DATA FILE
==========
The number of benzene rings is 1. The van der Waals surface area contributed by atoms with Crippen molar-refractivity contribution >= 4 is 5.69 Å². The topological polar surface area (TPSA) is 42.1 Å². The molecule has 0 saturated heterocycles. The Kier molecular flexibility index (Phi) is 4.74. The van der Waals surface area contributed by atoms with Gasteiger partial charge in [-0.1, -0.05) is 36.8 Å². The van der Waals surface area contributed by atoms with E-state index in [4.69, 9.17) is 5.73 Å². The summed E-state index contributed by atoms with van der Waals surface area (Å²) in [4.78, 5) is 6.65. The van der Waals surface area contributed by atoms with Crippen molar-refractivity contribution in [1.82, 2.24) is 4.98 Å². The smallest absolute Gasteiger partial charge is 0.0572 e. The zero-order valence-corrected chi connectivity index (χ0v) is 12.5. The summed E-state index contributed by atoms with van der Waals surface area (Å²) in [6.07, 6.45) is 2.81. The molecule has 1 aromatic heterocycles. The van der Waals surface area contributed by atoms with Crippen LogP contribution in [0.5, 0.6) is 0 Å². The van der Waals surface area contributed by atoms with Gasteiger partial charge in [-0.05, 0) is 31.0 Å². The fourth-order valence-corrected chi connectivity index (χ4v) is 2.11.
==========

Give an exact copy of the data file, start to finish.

The number of benzene rings is 1. The van der Waals surface area contributed by atoms with Crippen molar-refractivity contribution >= 4 is 5.69 Å². The topological polar surface area (TPSA) is 42.1 Å². The molecule has 0 saturated heterocycles. The Kier molecular flexibility index (Phi) is 4.74. The van der Waals surface area contributed by atoms with Gasteiger partial charge in [-0.1, -0.05) is 36.8 Å². The van der Waals surface area contributed by atoms with E-state index in [4.69, 9.17) is 5.73 Å². The summed E-state index contributed by atoms with van der Waals surface area (Å²) in [4.78, 5) is 6.65. The van der Waals surface area contributed by atoms with Crippen molar-refractivity contribution in [1.82, 2.24) is 4.98 Å². The smallest absolute Gasteiger partial charge is 0.0572 e. The zero-order valence-corrected chi connectivity index (χ0v) is 12.5. The summed E-state index contributed by atoms with van der Waals surface area (Å²) in [6.07, 6.45) is 2.81. The molecule has 1 aromatic heterocycles. The van der Waals surface area contributed by atoms with Crippen LogP contribution in [0.5, 0.6) is 0 Å². The van der Waals surface area contributed by atoms with Gasteiger partial charge in [-0.05, 0) is 31.0 Å². The fourth-order valence-corrected chi connectivity index (χ4v) is 2.11.